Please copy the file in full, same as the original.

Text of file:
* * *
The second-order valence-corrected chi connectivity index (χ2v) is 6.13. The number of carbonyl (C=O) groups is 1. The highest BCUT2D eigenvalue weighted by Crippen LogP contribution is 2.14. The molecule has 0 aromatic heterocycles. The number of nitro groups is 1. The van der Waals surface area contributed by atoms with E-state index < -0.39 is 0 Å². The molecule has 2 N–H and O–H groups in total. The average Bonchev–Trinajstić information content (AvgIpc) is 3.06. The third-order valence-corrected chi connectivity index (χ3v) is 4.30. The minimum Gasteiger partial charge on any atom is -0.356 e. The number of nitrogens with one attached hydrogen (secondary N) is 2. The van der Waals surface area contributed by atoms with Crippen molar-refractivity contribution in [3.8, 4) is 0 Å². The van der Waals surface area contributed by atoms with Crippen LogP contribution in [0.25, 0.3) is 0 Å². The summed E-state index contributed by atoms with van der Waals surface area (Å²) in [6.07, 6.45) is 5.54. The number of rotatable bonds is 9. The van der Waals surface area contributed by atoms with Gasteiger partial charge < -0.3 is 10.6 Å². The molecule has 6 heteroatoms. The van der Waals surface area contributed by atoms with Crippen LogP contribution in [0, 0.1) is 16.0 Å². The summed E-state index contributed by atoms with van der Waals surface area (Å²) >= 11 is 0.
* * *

The second-order valence-corrected chi connectivity index (χ2v) is 6.13. The number of carbonyl (C=O) groups is 1. The highest BCUT2D eigenvalue weighted by Crippen LogP contribution is 2.14. The molecule has 0 aromatic heterocycles. The number of nitro groups is 1. The van der Waals surface area contributed by atoms with E-state index < -0.39 is 0 Å². The molecule has 2 N–H and O–H groups in total. The average Bonchev–Trinajstić information content (AvgIpc) is 3.06. The third-order valence-corrected chi connectivity index (χ3v) is 4.30. The minimum Gasteiger partial charge on any atom is -0.356 e. The number of nitrogens with one attached hydrogen (secondary N) is 2. The van der Waals surface area contributed by atoms with Crippen molar-refractivity contribution in [3.8, 4) is 0 Å². The van der Waals surface area contributed by atoms with Crippen LogP contribution in [0.25, 0.3) is 0 Å². The summed E-state index contributed by atoms with van der Waals surface area (Å²) in [6.07, 6.45) is 5.54. The number of rotatable bonds is 9. The van der Waals surface area contributed by atoms with Gasteiger partial charge < -0.3 is 10.6 Å². The molecule has 6 heteroatoms. The van der Waals surface area contributed by atoms with Crippen LogP contribution in [0, 0.1) is 16.0 Å². The summed E-state index contributed by atoms with van der Waals surface area (Å²) >= 11 is 0.